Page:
This talk will explore language use from a historical perspective in one of the few remaining British colonies: the Rock of Gibraltar. Located on the southern tip of the Iberian peninsula, Gibraltar has absorbed linguistic and cultural influences not just from the United Kingdom, or neighbouring Spain, but from a variety of places and peoples across the Mediterranean. We will see how British Gibraltar began its existence in the early 18th century as a melting pot of languages and peoples, and how it developed into a territory whose citizens are bilingual in Spanish and English. Particular attention will be paid to the territory’s fractious relationship with Spain, as well as the impact of specific historical events (plague, sieges, war) on local processes of identity formation and language choice.
Daniel Weston read English Language and Literature at BA level at the University of Oxford, and obtained his MPhil and PhD in Linguistics from the University of Cambridge. Prior to taking up a position at HKU, he was employed at Birkbeck University of London, Portsmouth University, and, latterly, at the Norwegian University of Science and Technology (NTNU). His research interests include bilingual pragmatics (code-switching), World Englishes (specifically English dialect development), and the discourse analysis of gatekeeping encounters. He has published in a variety of journals on these subject areas. He is currently collaborating with the University of Cambridge on a project examining the communicative effectiveness of the undergraduate admissions interview. To this end, he is also an affiliate and visiting scholar at the Cambridge Language Sciences Interdisciplinary Research Centre.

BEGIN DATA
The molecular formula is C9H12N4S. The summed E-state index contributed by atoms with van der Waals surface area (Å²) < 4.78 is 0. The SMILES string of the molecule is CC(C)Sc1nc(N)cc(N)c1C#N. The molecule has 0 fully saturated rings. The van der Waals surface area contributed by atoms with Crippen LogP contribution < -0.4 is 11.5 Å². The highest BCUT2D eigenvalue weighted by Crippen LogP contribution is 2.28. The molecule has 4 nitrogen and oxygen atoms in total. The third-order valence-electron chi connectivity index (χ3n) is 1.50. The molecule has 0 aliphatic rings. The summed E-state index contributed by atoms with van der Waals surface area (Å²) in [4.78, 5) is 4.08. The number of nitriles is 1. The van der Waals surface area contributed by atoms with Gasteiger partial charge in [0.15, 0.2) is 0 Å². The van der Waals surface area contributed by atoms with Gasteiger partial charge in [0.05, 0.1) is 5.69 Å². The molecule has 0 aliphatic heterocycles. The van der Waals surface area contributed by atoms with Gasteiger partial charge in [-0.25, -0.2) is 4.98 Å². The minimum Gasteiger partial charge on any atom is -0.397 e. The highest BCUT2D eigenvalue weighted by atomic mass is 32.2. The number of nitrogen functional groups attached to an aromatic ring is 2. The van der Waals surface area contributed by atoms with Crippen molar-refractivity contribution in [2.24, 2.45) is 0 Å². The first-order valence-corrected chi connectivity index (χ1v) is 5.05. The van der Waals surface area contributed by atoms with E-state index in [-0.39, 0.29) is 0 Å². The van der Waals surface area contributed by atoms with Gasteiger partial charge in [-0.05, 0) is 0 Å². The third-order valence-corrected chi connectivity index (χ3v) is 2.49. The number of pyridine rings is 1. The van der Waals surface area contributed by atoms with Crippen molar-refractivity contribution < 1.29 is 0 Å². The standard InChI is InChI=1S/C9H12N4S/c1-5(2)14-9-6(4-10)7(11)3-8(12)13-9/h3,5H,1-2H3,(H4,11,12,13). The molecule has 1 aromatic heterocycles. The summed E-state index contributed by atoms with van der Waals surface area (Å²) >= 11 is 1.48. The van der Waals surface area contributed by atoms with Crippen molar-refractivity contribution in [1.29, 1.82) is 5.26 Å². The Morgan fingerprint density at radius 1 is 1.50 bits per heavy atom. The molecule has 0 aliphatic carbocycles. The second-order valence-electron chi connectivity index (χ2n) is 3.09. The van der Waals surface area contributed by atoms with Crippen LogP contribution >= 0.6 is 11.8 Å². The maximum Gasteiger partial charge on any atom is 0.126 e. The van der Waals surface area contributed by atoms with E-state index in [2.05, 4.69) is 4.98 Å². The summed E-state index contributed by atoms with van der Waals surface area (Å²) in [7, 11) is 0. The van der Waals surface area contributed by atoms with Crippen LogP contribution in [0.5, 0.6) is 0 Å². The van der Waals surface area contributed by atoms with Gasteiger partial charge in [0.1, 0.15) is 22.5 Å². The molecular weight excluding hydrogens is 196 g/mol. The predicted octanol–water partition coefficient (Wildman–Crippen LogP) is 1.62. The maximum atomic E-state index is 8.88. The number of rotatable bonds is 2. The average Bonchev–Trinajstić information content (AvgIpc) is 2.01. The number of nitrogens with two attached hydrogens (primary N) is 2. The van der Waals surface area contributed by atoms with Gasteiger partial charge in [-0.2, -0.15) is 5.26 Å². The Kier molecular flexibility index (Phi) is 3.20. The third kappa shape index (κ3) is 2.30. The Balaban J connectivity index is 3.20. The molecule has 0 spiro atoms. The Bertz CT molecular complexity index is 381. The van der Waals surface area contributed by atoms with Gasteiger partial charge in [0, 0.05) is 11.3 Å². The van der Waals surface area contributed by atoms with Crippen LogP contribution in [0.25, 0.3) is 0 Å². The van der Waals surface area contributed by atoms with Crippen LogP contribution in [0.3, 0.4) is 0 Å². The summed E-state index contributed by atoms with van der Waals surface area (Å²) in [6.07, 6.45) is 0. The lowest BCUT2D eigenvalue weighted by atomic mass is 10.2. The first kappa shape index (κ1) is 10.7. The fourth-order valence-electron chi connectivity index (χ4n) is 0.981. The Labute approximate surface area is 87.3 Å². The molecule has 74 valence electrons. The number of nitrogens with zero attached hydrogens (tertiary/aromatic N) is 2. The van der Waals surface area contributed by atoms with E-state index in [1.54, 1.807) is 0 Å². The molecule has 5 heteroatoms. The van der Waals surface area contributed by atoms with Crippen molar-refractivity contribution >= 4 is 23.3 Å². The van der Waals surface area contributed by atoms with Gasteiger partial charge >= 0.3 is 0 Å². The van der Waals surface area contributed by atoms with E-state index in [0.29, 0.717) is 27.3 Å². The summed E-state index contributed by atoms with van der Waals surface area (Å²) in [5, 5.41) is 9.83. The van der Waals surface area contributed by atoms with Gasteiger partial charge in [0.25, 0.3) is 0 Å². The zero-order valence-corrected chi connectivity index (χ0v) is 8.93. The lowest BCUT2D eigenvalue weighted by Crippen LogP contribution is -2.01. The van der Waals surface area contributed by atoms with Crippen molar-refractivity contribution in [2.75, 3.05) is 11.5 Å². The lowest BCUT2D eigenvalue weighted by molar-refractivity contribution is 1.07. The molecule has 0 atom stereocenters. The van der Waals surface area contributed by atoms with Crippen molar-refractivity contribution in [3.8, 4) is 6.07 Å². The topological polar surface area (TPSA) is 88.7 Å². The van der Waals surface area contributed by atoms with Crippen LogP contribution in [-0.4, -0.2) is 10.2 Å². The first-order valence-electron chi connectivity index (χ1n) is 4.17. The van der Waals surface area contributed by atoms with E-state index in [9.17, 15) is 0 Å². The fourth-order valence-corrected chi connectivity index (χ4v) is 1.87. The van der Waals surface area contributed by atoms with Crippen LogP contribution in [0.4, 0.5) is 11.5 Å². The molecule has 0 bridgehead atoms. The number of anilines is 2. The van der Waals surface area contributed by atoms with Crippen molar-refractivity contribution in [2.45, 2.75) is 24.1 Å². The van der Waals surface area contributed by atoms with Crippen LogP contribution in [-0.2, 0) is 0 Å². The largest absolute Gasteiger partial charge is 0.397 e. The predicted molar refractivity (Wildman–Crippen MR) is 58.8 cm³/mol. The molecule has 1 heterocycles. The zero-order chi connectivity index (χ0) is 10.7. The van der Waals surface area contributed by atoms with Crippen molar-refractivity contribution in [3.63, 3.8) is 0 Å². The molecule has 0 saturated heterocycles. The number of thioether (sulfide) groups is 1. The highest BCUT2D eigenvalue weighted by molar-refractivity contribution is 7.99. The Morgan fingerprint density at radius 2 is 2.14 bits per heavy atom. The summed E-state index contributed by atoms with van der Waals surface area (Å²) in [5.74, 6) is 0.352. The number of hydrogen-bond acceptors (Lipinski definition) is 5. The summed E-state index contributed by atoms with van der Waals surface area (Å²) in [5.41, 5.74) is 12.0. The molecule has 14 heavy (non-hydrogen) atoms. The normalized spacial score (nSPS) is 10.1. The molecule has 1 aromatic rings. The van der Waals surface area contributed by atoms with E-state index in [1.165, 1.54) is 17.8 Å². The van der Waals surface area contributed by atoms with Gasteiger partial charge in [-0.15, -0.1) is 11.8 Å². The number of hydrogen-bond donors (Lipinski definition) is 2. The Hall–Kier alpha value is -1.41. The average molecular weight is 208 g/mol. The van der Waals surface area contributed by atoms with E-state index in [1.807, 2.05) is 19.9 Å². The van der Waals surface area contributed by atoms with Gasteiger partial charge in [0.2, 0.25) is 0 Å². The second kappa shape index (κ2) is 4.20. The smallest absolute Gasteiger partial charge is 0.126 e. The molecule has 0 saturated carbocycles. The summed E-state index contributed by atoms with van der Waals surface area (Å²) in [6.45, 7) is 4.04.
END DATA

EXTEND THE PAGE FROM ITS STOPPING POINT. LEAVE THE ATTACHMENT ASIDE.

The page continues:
Meeting ID: 988 1972 0687
Live broadcast will be available in Room CRT-7.45, 7/F, Run Run Shaw Tower, Centennial Campus, HKU.